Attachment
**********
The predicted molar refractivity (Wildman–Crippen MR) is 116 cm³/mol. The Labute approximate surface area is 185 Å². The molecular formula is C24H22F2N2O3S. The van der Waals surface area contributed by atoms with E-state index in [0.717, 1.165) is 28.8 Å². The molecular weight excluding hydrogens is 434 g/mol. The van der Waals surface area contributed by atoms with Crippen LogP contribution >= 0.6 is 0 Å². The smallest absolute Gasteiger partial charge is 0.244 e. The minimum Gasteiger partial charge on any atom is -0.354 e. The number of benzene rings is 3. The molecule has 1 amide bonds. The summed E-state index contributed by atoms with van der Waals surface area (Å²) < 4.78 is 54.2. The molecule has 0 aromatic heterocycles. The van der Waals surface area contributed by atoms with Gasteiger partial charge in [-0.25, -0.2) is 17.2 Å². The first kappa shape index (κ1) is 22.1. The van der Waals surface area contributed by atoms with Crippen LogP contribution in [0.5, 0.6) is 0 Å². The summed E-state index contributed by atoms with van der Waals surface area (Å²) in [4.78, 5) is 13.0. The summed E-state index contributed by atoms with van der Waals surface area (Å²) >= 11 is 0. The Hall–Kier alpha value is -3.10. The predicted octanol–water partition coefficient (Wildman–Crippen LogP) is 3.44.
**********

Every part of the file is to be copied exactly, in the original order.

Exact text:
The predicted molar refractivity (Wildman–Crippen MR) is 116 cm³/mol. The Labute approximate surface area is 185 Å². The molecular formula is C24H22F2N2O3S. The van der Waals surface area contributed by atoms with E-state index in [0.717, 1.165) is 28.8 Å². The molecular weight excluding hydrogens is 434 g/mol. The van der Waals surface area contributed by atoms with Crippen LogP contribution >= 0.6 is 0 Å². The smallest absolute Gasteiger partial charge is 0.244 e. The minimum Gasteiger partial charge on any atom is -0.354 e. The number of benzene rings is 3. The molecule has 1 amide bonds. The summed E-state index contributed by atoms with van der Waals surface area (Å²) < 4.78 is 54.2. The molecule has 0 aromatic heterocycles. The van der Waals surface area contributed by atoms with Gasteiger partial charge in [-0.25, -0.2) is 17.2 Å². The first kappa shape index (κ1) is 22.1. The van der Waals surface area contributed by atoms with Crippen LogP contribution in [0.5, 0.6) is 0 Å². The summed E-state index contributed by atoms with van der Waals surface area (Å²) in [4.78, 5) is 13.0. The summed E-state index contributed by atoms with van der Waals surface area (Å²) >= 11 is 0. The Hall–Kier alpha value is -3.10. The predicted octanol–water partition coefficient (Wildman–Crippen LogP) is 3.44.